The Department of Energy will probably deliver the first nuclear warhead for the next U.S. air-launched cruise missile in 2026: a year later than the department’s official forecast, according to an internal agency report.

The DoE’s National Nuclear Security Administration (NNSA) is “highly unlikely” to complete the Long Range Standoff Weapon’s W80-4 warhead — a refurbished version of the W80 used on current air-launched cruise missiles— by the agency’s official target date of fiscal year 2025, NNSA’s nominally independent Cost Estimating and Program Evaluation (CEPE) office wrote in an eight-page memo dated January 2019.

A 2026 first production unit is “more likely” for W80-4, and starting delivery then would still allow NNSA to deliver the first of the warheads in time to meet the Air Force’s goal of developing a war-ready Long Range Standoff Weapon by 2030, according to the CEPE memo.

CEPE said the NNSA is overly optimistic about how long it will take to manufacture certain non-nuclear W80-4 components, given that it took the agency years longer to churn out similar parts for the B61-12 nuclear gravity bomb that is now nearing the end of a planned 20-year life extension program. 

According to CEPE, NNSA thinks it will take about six years to finish the W80-4’s firing set assembly and warhead control unit, which is respectively two years and one year longer than it took the agency’s Honeywell [HON]-managed Kansas City National Security Complex to finish similar components for the B61-12. 

Meeting the accelerated schedule for W80-4 would require “a rate of program execution that has not historically been demonstrated by the complex and is therefore highly unlikely,” the CEPE office wrote in the memo, a copy of which the NNSA provided to Defense Daily. The non-nuclear components described in the report are different from the balky, commercial-off-the-shelf components that have delayed B61-12’s first production unit beyond fiscal year 2020.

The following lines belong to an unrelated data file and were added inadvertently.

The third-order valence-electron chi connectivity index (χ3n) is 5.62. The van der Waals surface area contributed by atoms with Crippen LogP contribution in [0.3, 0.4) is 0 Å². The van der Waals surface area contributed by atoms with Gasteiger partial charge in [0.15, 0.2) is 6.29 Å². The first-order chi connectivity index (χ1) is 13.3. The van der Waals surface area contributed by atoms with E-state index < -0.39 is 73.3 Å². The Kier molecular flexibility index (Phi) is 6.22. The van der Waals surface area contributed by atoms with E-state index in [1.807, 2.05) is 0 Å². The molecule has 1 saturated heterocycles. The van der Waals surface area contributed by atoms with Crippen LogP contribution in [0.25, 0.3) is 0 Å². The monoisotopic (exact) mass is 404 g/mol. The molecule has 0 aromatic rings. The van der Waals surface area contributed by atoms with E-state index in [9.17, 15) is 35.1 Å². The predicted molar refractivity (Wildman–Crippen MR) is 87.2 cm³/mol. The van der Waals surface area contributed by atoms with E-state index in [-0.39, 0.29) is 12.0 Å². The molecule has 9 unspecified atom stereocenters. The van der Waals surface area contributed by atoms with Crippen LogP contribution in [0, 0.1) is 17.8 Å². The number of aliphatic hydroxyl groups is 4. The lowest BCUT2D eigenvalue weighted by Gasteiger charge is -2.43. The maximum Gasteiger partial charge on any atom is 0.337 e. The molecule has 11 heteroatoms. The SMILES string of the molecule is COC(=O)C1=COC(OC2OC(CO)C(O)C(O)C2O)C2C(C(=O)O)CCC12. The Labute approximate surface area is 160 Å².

The W80-4 CEPE memo compares a summary of the office’s cost-and-schedule report for the weapon with a summary of the W80-4 program office’s official Weapons Design and Cost Report.

The classified Weapons Design and Cost Report report is the basis for the agency’s official estimate, approved in February, to develop and build W80-4: $11.2 billion over the roughly 12 years running 2019 through 2031.

The CEPE office also threw a red flag about the official W80-4 cost estimate, writing in the January memo that it could total more than $14 billion.

An NNSA spokesperson said the agency stands by its plan to produce the first war-ready W80-4 by fiscal year 2025. An Air Force spokesperson declined to comment about whether delivering the first W80-4 in fiscal 2026 would meet the service’s goals for the Long Range Standoff Weapon.

NNSA’s pledge to deliver the first war-ready W80-4 by 2025 dates to around the time in 2014 that the joint DoE-Pentagon Nuclear Weapons Council selected W80 as the Long Range Standoff Weapon’s warhead. Though it has increased since an early, informal estimate published in 2015 as part of the the agency’s annual Stockpile Stewardship and Management Plan, the NNSA’s total cost estimate for W80-4 development and production has been steady for several years now.

However, after the W80-4 program office finished its Weapons Design and Cost Report during fiscal year 2019, the W80-4 program’s cost curve shifted significantly. NNSA piled more money into the early years of the program, compared with the notional cost curves published previously. The agency has not said how, exactly, it will spend the money.

Congress has mostly nodded along to that plan, including this year during debate of the annual National Defense Authorization Act. After only minimal debate over W80-4 in the House, both chambers wound up authorizing nearly $900 million for W80-4 in fiscal year 2020. The House has even passed an appropriations bill that would, if signed, provide that level of funding. The Senate had yet to write any 2020 appropriations bills, at deadline for Defense Daily.